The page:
Q2

Another good question from my presentation at HSNM conference: HOW MANY MEN DID NANA HAVE WITH HIM?

Estimates of the number of warriors in Nana’s raiding party at any given time vary from as few as a dozen to 70 or more.

All accounts seem to agree he was accompanied by 13-15 men and boys when he crossed the Rio Grande into Texas. (There may also have been a woman with them; I’m still looking for some confirmation of that tidbit of information. It wasn’t unknown for raiding parties to take along a woman or two to handle  the camp chores, although these were more usually the responsibility of young male ‘apprentices’ who were traditionally required to make four raids in this subordinate role before graduating to full warrior status.)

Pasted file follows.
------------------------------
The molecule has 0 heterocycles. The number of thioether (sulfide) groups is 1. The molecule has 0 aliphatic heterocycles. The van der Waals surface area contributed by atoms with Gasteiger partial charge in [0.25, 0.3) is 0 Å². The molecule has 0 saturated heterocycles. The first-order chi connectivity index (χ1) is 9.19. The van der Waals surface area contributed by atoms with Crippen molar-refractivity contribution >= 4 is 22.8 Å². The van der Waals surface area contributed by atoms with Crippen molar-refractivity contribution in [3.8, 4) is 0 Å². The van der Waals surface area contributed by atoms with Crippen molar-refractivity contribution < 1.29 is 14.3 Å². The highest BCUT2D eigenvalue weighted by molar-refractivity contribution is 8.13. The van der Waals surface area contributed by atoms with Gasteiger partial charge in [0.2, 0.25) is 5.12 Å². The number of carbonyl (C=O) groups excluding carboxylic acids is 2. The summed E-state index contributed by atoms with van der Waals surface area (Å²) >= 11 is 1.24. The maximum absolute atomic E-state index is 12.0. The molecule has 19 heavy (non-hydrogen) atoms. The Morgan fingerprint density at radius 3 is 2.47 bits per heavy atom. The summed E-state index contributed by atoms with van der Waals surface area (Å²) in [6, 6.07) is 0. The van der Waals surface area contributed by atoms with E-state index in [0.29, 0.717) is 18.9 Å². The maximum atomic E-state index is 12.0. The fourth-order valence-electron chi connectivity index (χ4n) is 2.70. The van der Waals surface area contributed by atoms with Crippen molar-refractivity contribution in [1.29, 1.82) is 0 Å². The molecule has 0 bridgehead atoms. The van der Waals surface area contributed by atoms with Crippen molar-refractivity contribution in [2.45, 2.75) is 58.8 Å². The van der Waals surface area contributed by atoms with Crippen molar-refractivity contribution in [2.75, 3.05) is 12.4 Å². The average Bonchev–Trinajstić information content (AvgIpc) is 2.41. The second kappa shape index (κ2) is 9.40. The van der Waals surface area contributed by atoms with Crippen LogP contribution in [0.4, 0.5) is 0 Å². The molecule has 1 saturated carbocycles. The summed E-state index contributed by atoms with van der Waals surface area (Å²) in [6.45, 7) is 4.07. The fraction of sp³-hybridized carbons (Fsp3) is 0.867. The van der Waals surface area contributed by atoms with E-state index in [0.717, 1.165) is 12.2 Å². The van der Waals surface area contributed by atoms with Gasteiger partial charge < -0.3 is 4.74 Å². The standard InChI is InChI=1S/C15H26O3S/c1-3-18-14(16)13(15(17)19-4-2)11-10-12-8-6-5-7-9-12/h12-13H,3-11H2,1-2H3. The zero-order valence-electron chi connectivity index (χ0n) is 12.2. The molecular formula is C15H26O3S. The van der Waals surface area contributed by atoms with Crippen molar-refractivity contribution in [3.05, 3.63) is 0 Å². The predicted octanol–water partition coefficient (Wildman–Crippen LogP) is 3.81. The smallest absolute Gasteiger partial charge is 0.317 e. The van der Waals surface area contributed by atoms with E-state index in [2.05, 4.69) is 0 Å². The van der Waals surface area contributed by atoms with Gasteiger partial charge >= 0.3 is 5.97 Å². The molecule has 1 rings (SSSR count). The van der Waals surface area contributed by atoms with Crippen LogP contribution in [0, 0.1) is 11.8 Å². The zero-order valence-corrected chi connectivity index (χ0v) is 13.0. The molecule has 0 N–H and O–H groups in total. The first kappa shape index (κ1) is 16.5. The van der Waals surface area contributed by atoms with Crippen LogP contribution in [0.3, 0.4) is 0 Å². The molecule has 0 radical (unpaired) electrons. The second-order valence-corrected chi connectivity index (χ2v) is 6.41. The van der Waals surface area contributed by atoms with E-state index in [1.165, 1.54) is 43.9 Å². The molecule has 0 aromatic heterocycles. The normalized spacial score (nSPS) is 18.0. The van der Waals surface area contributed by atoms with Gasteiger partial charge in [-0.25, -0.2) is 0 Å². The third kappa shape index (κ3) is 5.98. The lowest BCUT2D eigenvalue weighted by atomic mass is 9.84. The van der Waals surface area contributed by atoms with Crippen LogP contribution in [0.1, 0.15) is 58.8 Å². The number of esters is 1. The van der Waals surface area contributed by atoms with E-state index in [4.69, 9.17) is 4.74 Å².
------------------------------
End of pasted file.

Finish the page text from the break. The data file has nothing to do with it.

And most accounts agree that at some point 24 Mescalero joined the war party, although their agent  later denied that any of ‘his’ Indians were involved in the raid. When and where they joined up with Nana is not certain; most chroniclers place the meeting in the Sacramentos, but I suspect it was in the San Andre Mountains.

Robert Stapleton saw more than a dozen warriors including Mescalero and Navajo  when they passed by his sawmill in the San Mateos, and rancher Joseph Ware counted 20 in the raiding party that same day.  There were 19, including both Navajo and Apache, who attacked Rancho Cebolla, but that was after the raiding party had split into at least two and possibly three separate detachments.

Capt. Parker claimed he faced 40 in the fight in Carrizo Canyon, and Lt. Burnett later wrote that he counted 40 — and some of his men claimed 60 — hostiles in the fight at Canada Alamosa. But I tend to discount the numbers reported by the military, if only because they were generally trying to excuse their defeats.

 

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